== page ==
Trustee for Meridian scheme ordered to pay Moss Adams in lawsuit
Mark Calvert, the trustee overseeing liquidation of the Meridian Mortgage funds, has been ordered to pay $74,000 in legal costs to Moss Adams, the Seattle-based accounting firm that the trustee accused of negligence in a lawsuit seeking damages of up to $150 million.
Seattle Times deputy business editor
The trustee overseeing liquidation of the Meridian Mortgage funds has been ordered to pay $74,000 in legal costs to Moss Adams, the Seattle-based accounting firm that the trustee accused of negligence in a lawsuit seeking damages of up to $150 million.
Mark Calvert, the court-appointed trustee cleaning up after the collapse of Frederick Darren Berg's Ponzi scheme at Meridian, was ordered Thursday by King County Superior Court Judge Catherine Shaffer to pay the legal expenses incurred by Moss Adams over several months as it sought to enforce her earlier order requiring the trustee to itemize how Meridian investors allegedly relied on Moss Adams audits when they invested with Berg.
"We were definitely pleased with the order. We think it's fair and they should have produced this (evidence)," said Steve Fogg, an attorney for Moss Adams.
Michael Avenatti, an attorney for Calvert, said he respected the court's decision but didn't think it properly applied the law.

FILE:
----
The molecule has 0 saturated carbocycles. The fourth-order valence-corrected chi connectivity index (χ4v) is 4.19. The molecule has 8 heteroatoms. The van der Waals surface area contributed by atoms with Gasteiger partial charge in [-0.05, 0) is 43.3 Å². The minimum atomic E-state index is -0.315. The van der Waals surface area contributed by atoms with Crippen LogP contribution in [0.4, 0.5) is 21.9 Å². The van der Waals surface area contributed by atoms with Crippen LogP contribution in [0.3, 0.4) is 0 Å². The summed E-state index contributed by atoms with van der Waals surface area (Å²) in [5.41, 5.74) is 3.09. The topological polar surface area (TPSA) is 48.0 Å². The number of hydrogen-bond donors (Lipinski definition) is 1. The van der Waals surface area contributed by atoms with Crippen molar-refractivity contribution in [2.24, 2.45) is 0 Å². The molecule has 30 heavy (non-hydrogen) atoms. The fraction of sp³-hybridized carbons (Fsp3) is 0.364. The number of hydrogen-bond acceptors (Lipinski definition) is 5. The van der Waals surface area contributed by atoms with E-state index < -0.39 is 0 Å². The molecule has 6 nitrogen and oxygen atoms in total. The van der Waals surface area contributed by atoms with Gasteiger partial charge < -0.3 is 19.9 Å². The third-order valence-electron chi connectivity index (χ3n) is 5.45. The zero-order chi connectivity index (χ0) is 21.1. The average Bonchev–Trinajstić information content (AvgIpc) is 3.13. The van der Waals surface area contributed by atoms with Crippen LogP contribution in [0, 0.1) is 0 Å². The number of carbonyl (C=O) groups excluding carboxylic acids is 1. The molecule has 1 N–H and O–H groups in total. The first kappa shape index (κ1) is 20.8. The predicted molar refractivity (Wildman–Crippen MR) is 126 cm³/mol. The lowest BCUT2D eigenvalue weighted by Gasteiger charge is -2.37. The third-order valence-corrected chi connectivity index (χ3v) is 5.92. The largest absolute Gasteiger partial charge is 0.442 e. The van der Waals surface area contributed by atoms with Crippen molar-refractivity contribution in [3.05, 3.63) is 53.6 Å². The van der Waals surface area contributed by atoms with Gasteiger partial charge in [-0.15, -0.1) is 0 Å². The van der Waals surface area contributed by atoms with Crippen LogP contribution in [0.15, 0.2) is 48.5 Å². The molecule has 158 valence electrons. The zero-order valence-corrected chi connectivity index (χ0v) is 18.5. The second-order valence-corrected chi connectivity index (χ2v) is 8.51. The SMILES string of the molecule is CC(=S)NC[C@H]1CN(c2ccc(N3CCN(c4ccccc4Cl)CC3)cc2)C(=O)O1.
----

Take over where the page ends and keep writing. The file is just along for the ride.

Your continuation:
"More importantly, this decision has no bearing on the merits of the case or Moss Adams' gross negligence in allowing Mr. Berg to steal tens of millions of dollars while the firm sat idly by and did nothing," Avenatti said in an email.
A dozen Meridian funds collapsed in summer 2010, and last August Berg, Meridian's founder, pleaded guilty to fraud and admitted diverting "approximately $100 million" to personal uses and to perpetuate the Ponzi scheme. He is serving an 18-year sentence.
Calvert's lawsuit blamed the nation's 11th-largest CPA firm for issuing "clean" audit reports for six of the Meridian funds at various times between 2001 and 2007.
After Moss Adams sought sanctions over the trustee's delays in providing details about the 600 investors' alleged reliance on the audits, Calvert sought to withdraw the lawsuit with the option of refiling it later.
Moss Adams has asked the court to dismiss the suit and prevent it from being resubmitted. A ruling on that motion is expected July 30.
Earlier, the judge rejected a motion by Moss Adams to penalize the trustee's attorney for claiming publicly that Moss Adams had offered in settlement talks to pay $25 million, which the CPA firm denied.